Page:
Volume Issue Pages 153 - 156  
  Keywords Remote Sensing; India; South Asia; DMSP; DMSP-OLS  
  Abstract India conducts its census every ten years. Census data is collected manually in India with enumerators visiting every household in the country. Being such a vast country (in terms of area) and with a population of more than 1 billion, manual data collection is a laborious and expensive process. In response, this paper proposes a surrogate census method using DMSP-OLS night-time images. The study focuses on smaller administrative regions such as sub-districts (or taluks as they are known in the country) in the state of Maharashtra. Models are proposed using selected census metrics, and mean and standard deviation of stable lights and brightness information as obtained from the satellite images. The adjusted r2 values range from 0.2 to 0.8 at 95% confidence interval, with the majority of the metrics being moderately correlated (with r2 between 0.4 and 0.7). Generally it was found that the observed lights and brightness of big rural settlements from DMSP-OLS images have the potential for predicting certain census metrics. However, unlike larger areas such as districts where DMSP-OLS night-time images adequately predict census metrics, at the sub-district level the results need to be supplemented and validated with other information sources such as survey reports.  
  Address  
  Corporate Author Thesis  
  Publisher Place of Publication Editor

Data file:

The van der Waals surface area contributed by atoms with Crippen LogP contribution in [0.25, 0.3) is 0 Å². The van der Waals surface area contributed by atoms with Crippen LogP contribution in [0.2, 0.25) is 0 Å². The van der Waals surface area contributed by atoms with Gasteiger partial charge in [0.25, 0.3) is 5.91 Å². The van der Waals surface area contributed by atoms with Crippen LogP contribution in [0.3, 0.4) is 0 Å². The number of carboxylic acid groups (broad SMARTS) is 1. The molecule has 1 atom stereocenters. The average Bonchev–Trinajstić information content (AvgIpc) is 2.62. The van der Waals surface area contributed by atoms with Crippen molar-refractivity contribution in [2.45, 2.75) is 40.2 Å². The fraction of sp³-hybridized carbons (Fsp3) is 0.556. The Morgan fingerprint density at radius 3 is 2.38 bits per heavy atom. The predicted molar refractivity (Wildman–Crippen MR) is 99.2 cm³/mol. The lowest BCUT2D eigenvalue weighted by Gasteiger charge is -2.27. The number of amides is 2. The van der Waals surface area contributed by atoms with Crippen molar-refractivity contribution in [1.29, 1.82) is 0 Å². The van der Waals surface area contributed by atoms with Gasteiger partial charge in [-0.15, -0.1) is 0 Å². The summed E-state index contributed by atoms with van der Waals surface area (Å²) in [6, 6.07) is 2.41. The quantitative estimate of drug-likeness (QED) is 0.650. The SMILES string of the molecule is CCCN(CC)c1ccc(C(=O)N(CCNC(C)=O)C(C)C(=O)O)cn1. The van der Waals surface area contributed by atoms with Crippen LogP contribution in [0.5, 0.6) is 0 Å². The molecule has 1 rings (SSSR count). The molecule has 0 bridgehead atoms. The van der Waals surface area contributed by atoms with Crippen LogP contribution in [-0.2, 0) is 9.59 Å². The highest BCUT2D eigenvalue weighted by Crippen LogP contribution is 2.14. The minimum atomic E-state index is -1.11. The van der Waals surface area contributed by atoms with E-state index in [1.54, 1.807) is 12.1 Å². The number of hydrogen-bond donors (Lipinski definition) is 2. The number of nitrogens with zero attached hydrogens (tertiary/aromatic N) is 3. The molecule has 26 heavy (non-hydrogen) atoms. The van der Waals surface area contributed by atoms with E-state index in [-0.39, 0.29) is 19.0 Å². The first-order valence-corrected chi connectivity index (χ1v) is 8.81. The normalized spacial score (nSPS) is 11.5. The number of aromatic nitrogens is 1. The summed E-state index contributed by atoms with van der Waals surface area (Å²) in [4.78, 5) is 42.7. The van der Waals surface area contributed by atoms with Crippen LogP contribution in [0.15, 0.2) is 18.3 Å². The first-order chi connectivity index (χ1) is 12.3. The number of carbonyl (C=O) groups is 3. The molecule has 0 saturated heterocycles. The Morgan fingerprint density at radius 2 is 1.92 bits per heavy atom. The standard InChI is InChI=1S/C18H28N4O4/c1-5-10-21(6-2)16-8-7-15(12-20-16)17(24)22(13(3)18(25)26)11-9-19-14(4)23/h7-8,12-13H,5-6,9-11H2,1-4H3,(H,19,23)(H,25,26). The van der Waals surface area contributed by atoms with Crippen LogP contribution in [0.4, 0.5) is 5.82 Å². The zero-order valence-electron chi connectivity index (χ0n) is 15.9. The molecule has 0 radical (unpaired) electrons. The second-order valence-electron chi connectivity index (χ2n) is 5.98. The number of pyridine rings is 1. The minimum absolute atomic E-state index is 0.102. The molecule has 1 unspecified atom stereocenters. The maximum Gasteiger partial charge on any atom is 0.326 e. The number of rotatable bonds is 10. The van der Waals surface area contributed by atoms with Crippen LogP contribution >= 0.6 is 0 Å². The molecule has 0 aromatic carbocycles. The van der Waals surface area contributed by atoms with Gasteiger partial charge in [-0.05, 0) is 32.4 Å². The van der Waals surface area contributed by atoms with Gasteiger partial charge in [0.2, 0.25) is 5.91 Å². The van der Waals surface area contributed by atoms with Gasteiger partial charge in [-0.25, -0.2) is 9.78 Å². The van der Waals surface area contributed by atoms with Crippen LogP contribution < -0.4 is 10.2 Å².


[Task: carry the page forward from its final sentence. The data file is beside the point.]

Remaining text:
Language Summary Language Original Title  
  Series Editor Series Title Abbreviated Series Title  
  Series Volume Series Issue Edition  
  ISSN ISBN Medium  
  Area Expedition Conference  
  Notes Approved no  
  Call Number LoNNe @ christopher.kyba @ Serial 490  
Permanent link to this record
 

 
Author Roychowdhury, K.; Taubenbock, H.; Jones, S. url  doi
openurl 
  Title Delineating urban, suburban and rural areas using Landsat and DMSP-OLS night-time images Type Journal Article
  Year 2011 Publication Urban Remote Sensing Event (JURSE), 2011 Joint Abbreviated Journal (up)  
  Volume Issue Pages 33 - 36  
  Keywords Remote Sensing  
  Abstract The number and size of urban settlements are increasing in all the continents of the world at a rapid pace. Urban sprawl is associated not only with changes in landcover and area, but also ecological, climate and social transformations. Mapping the growth and spread of urban areas is important. Remote sensing has long been used to map human settlements. Today the availability of a large number of satellites and sensors, determining the appropriate image to map urban area is a research area itself. This study compares two satellite images: Landsat Enhanced Thematic Mapper data and Defence Meteorological Satellite Program, Operational Linescan System image to map the urban footprint of the city of Hyderabad, India. Landsat ETM data is captured during the daytime and gives spectral reflectance values while the DMSP-OLS data captures artificial lights from human settlements at night and produces brightness information. The results show an accuracy of more than 90% in the classification and delineation of urban, suburban and rural landcover types. This study shows that in addition to spectral reflectance captured by satellites from different features on the earth surface during the daytime, differences in the degree of brightness of the lights emitted from urban areas at night is also an effective indicator in delineating landcover types.  
  Address  
  Corporate Author Thesis  
  Publisher Place of Publication Editor  
  Language Summary Language Original Title  
  Series Editor Series Title Abbreviated Series Title  
  Series Volume Series Issue Edition  
  ISSN ISBN Medium  
  Area Expedition Conference  
  Notes Approved no  
  Call Number LoNNe @ christopher.kyba @ Serial 491